It is amazing to me just how much easier it is to live when the temps give you a break after enduring the misery of summer here. It is as though life has resumed again, and all of those things that I have put off for fear of heat stroke I can now think about getting them done. Maybe, tomorrow. For the rest of this afternoon this is enough, simply sitting and writing and listening to the hummingbirds' chirps and to the shot gun blasts of the near by dove hunters blasting the sky with pellets in an attempt to bring down a small grey bird or two for their dinners. 

Dove are probably the most expensive form of meat there is, between the cost of land to shoot them over, the sometimes outrageously expensive shot guns, equipment to manage the land to grow the grain to attract the birds, and the endless amounts of ammunition it takes if one is not a very good shot at them. The list of other stuff that is largely a matter of choice and is not required, but admired if had. By the time the cleaned bird (assuming one is good enough to hit a few) is thoroughly gone over to make sure all of the pieces of shot left in the breasts is taken out, and then floured and browned, simmered in gravy til they are soft and moist, one has had quite a full day and one has amassed quite an investment in your tiny meal. 

There are infinitely more easier ways to get a meal, but sitting on the edge of a browned field in camouflage on a day like today, maybe with a good retriever next to you waiting with anticipation that you might actually hit something it can go bring back to you, with friends stationed not to close and not to far away around the perimeter of the field can be quite a wonderful experience. Back when my eyes weren’t such an issue and my right shoulder had any hope of not falling off with the recoil of a well aimed gun, I used to enjoy the drama of the day’s hunt and it was a good thing to be a true hunter gatherer and bring a batch of birds home to cook. Today though I am content to just listen to their shots and to the lingering echos as the sound travels across our farm. 

Yesterday amid the preparation for watching our team play its second game, and watching other teams win and lose, I happened to glance out of the window which faces south to the pasture where Frank, Joline’s two year old colt lives now. Since we have lived out here my daily glances out of the window has taught me much about what the horses are normally doing at different times of the day, where they tend to hang out, and such.  Any abnormal behavior is like a red flag to me now. Frank was not acting normal.

 I watched for a few more minutes before heading out to go see what was going on. At the barn I grabbed a halter, and the tube of Bannamine (first line of defense against colic, it is a smooth muscle relaxer and pain reliever), and was saying some hail marys as I walked towards a strangely quiet colt that he was not going to be heading into a full blown colic.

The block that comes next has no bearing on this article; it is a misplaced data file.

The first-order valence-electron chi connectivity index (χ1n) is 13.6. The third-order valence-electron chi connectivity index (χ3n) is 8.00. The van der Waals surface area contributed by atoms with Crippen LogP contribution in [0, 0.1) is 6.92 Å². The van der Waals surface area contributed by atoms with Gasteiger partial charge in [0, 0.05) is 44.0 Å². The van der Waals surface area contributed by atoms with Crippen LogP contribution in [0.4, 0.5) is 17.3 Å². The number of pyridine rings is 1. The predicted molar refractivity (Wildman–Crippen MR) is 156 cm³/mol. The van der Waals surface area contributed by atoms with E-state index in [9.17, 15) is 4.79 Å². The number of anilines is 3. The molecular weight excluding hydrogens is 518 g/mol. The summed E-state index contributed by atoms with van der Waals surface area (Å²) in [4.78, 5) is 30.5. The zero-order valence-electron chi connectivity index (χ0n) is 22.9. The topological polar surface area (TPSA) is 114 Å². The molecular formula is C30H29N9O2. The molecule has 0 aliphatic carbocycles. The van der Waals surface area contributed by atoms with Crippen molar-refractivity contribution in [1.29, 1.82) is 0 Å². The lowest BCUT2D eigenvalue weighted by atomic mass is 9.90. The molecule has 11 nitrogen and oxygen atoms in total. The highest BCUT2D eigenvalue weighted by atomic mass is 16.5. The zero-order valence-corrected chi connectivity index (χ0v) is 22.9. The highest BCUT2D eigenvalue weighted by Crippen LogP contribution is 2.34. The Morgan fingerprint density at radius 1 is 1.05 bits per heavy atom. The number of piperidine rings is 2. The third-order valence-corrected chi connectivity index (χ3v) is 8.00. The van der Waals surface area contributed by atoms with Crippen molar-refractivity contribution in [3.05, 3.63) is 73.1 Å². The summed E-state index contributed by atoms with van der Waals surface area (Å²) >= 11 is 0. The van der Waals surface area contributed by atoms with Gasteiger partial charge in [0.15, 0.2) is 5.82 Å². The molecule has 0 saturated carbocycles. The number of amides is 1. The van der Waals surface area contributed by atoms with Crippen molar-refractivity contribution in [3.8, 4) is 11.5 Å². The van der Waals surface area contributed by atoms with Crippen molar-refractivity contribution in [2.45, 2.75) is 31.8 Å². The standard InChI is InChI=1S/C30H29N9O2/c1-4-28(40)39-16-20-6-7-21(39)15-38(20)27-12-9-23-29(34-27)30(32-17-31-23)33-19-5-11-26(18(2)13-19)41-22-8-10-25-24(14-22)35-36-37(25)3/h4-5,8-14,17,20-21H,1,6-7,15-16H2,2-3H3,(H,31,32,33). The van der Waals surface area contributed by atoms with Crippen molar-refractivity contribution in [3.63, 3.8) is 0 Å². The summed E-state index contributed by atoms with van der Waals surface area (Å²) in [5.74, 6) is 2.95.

Sometimes it sure would be nice if horses could speak english or that I was better at hearing what they are saying. Frank greeted me with an unenthusiastic sniff of my hand, then resumed his head lowered position ignoring me. That, was way out of character. Ordinarily if I walk to and from the barn Frank gallops to the fence to join me. He also plays with toys and generally amuses himself by staying busy or letting himself out of the field or stall to check out life outside of the fence.

This boy was not right so I began checking other visuals. His breathing was fairly normal for the heat, his pulse was a slow squish through the vein which crosses under his jaw, and he did not look to be in pain, just very very quiet and dull. I kept the medicine in my pocket and chose to give him a bit more time to show something more for me to go on, and turned to walk back to the barn and house. He made a slow few steps to follow but declined and went back to the shade of the persimmon tree.

I came back in and periodically watched for signs of distress, and called my vet who advised to go ahead with the Bannamine just in case. I did, and began to wait, for him and for the game which was about to start about the same time the oncoming front was beginning to loom heavily over the horizon rumbling as it came nearer. The rains came and the medicine must’ve been a good plan, because my repeated trips to the window showed that Frank was hanging out with the mares under the shed, and looked much more lively. That was a good thing too, just in time for the game to start. The game was a shutout for our team as victors, once again, so that also made for a good night.

It has been generally a good week on the farm, heat excluded, especially for Gracie the mighty Yorkie, now referred to as Little Big Dog, or the terror. One day this week she disappeared for a while, longer than usual, so I called her to see where she was. Up she sprang from the edge of the pond carrying an unidentifiable thing which was flapping as she ran. Closer exam of her prize was a slightly stiff but not yet too stinky Bream, a panfish, and she was proud of her find. It took some doing and chasing but I finally convinced her that I really needed it and she let me take it away, in time before she rolled on it. 

Gracie also met up with another fun toy, a Great Blue Herron, who had landed or somehow gotten into our yard and could not get off the ground to fly. This was good chase for the little dog who didn’t come up to the giant bird’s ankles, but who bravely tried to bite the wing feathers and barked viscously at the disabled flying dinosaur. I had to call her off the bird for fear of her being speared by the long rapier beak of the poor bird. Gracie removed, the bird meandered down the path of the pond dam and hopefully  will get over its plight and fly away.

Today was pleasant enough for a good bike ride so we rode our miles in the bright blue sunshine, jumped into the still warm pool afterwards and met the kids in town for brunch at the marina. The grand kid was great and charmed us all of course. Another Sunday almost done I am finding myself looking forward to the many possibilities of stuff to get done with a cool week ahead. It is a long list but, to conquer it, will be great.